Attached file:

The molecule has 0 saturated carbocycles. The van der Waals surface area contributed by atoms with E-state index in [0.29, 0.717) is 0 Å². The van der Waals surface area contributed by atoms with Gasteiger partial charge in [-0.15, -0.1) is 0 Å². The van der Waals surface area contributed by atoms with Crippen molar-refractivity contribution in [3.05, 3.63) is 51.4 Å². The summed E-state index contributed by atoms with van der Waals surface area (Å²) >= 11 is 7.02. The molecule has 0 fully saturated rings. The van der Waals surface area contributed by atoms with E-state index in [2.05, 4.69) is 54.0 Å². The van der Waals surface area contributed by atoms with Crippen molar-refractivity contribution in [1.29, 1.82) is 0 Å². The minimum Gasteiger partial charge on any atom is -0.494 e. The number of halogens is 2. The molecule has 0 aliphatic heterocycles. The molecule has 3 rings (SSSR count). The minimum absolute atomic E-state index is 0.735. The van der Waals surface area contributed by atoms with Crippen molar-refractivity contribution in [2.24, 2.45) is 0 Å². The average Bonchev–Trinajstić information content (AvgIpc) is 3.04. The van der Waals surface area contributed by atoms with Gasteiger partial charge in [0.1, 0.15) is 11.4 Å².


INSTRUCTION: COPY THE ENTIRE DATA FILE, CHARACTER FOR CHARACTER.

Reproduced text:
The molecule has 0 saturated carbocycles. The van der Waals surface area contributed by atoms with E-state index in [0.29, 0.717) is 0 Å². The van der Waals surface area contributed by atoms with Gasteiger partial charge in [-0.15, -0.1) is 0 Å². The van der Waals surface area contributed by atoms with Crippen molar-refractivity contribution in [3.05, 3.63) is 51.4 Å². The summed E-state index contributed by atoms with van der Waals surface area (Å²) >= 11 is 7.02. The molecule has 0 fully saturated rings. The van der Waals surface area contributed by atoms with E-state index in [2.05, 4.69) is 54.0 Å². The van der Waals surface area contributed by atoms with Crippen molar-refractivity contribution in [1.29, 1.82) is 0 Å². The minimum Gasteiger partial charge on any atom is -0.494 e. The number of halogens is 2. The molecule has 0 aliphatic heterocycles. The molecule has 3 rings (SSSR count). The minimum absolute atomic E-state index is 0.735. The van der Waals surface area contributed by atoms with Crippen molar-refractivity contribution in [2.24, 2.45) is 0 Å². The average Bonchev–Trinajstić information content (AvgIpc) is 3.04. The van der Waals surface area contributed by atoms with Gasteiger partial charge in [0.1, 0.15) is 11.4 Å².